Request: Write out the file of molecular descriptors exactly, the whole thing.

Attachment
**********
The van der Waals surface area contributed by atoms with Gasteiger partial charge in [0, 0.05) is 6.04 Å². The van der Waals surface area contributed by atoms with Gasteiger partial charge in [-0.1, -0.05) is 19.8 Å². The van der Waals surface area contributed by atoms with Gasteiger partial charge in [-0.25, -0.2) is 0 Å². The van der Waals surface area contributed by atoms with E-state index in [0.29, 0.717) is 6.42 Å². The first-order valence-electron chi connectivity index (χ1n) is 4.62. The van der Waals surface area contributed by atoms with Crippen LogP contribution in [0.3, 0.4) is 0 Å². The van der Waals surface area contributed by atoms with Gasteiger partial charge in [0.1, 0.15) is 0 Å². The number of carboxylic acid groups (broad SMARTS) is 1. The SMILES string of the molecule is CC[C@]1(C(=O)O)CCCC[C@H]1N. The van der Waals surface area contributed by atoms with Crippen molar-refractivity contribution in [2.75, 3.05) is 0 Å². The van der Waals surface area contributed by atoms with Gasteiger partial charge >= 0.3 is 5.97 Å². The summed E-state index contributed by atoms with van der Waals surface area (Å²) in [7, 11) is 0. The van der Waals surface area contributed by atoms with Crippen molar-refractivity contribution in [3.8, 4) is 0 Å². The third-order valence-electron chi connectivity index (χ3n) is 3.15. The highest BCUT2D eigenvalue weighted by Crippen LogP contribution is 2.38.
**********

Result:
The van der Waals surface area contributed by atoms with Gasteiger partial charge in [0, 0.05) is 6.04 Å². The van der Waals surface area contributed by atoms with Gasteiger partial charge in [-0.1, -0.05) is 19.8 Å². The van der Waals surface area contributed by atoms with Gasteiger partial charge in [-0.25, -0.2) is 0 Å². The van der Waals surface area contributed by atoms with E-state index in [0.29, 0.717) is 6.42 Å². The first-order valence-electron chi connectivity index (χ1n) is 4.62. The van der Waals surface area contributed by atoms with Crippen LogP contribution in [0.3, 0.4) is 0 Å². The van der Waals surface area contributed by atoms with Gasteiger partial charge in [0.1, 0.15) is 0 Å². The number of carboxylic acid groups (broad SMARTS) is 1. The SMILES string of the molecule is CC[C@]1(C(=O)O)CCCC[C@H]1N. The van der Waals surface area contributed by atoms with Crippen molar-refractivity contribution in [2.75, 3.05) is 0 Å². The van der Waals surface area contributed by atoms with Gasteiger partial charge >= 0.3 is 5.97 Å². The summed E-state index contributed by atoms with van der Waals surface area (Å²) in [7, 11) is 0. The van der Waals surface area contributed by atoms with Crippen molar-refractivity contribution in [3.8, 4) is 0 Å². The third-order valence-electron chi connectivity index (χ3n) is 3.15. The highest BCUT2D eigenvalue weighted by Crippen LogP contribution is 2.38.